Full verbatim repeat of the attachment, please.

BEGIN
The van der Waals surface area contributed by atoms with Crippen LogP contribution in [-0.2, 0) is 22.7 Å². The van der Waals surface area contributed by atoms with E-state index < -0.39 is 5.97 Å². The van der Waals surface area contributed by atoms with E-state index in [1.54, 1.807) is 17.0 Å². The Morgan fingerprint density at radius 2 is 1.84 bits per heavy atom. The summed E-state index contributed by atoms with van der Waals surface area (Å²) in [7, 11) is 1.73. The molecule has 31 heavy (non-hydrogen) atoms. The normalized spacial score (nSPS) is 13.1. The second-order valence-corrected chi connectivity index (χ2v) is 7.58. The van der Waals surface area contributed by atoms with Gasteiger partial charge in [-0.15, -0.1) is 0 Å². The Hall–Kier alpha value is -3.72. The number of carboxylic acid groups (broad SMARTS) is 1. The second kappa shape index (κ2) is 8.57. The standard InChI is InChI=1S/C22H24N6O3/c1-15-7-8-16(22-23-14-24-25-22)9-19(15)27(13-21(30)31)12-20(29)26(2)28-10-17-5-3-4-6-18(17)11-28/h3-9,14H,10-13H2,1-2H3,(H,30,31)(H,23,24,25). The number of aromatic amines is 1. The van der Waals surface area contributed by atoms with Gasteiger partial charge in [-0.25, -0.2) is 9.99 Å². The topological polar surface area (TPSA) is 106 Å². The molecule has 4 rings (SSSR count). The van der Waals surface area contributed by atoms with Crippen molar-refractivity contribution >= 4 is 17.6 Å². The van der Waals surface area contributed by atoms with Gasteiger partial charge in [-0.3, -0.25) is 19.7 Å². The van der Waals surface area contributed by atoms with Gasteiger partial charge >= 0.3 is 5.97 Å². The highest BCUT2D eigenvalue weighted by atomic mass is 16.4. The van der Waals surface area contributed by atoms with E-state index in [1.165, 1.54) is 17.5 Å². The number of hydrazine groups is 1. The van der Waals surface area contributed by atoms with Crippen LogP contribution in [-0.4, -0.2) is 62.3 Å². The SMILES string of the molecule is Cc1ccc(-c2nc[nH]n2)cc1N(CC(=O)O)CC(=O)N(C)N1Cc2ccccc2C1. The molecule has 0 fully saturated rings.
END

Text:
The van der Waals surface area contributed by atoms with Crippen LogP contribution in [-0.2, 0) is 22.7 Å². The van der Waals surface area contributed by atoms with E-state index < -0.39 is 5.97 Å². The van der Waals surface area contributed by atoms with E-state index in [1.54, 1.807) is 17.0 Å². The Morgan fingerprint density at radius 2 is 1.84 bits per heavy atom. The summed E-state index contributed by atoms with van der Waals surface area (Å²) in [7, 11) is 1.73. The molecule has 31 heavy (non-hydrogen) atoms. The normalized spacial score (nSPS) is 13.1. The second-order valence-corrected chi connectivity index (χ2v) is 7.58. The van der Waals surface area contributed by atoms with Gasteiger partial charge in [-0.15, -0.1) is 0 Å². The Hall–Kier alpha value is -3.72. The number of carboxylic acid groups (broad SMARTS) is 1. The second kappa shape index (κ2) is 8.57. The standard InChI is InChI=1S/C22H24N6O3/c1-15-7-8-16(22-23-14-24-25-22)9-19(15)27(13-21(30)31)12-20(29)26(2)28-10-17-5-3-4-6-18(17)11-28/h3-9,14H,10-13H2,1-2H3,(H,30,31)(H,23,24,25). The number of aromatic amines is 1. The van der Waals surface area contributed by atoms with Gasteiger partial charge in [-0.25, -0.2) is 9.99 Å². The topological polar surface area (TPSA) is 106 Å². The molecule has 4 rings (SSSR count). The van der Waals surface area contributed by atoms with Crippen molar-refractivity contribution >= 4 is 17.6 Å². The van der Waals surface area contributed by atoms with Gasteiger partial charge in [-0.3, -0.25) is 19.7 Å². The van der Waals surface area contributed by atoms with Gasteiger partial charge >= 0.3 is 5.97 Å². The highest BCUT2D eigenvalue weighted by atomic mass is 16.4. The van der Waals surface area contributed by atoms with E-state index in [1.165, 1.54) is 17.5 Å². The number of hydrazine groups is 1. The van der Waals surface area contributed by atoms with Crippen LogP contribution in [-0.4, -0.2) is 62.3 Å². The SMILES string of the molecule is Cc1ccc(-c2nc[nH]n2)cc1N(CC(=O)O)CC(=O)N(C)N1Cc2ccccc2C1. The molecule has 0 fully saturated rings.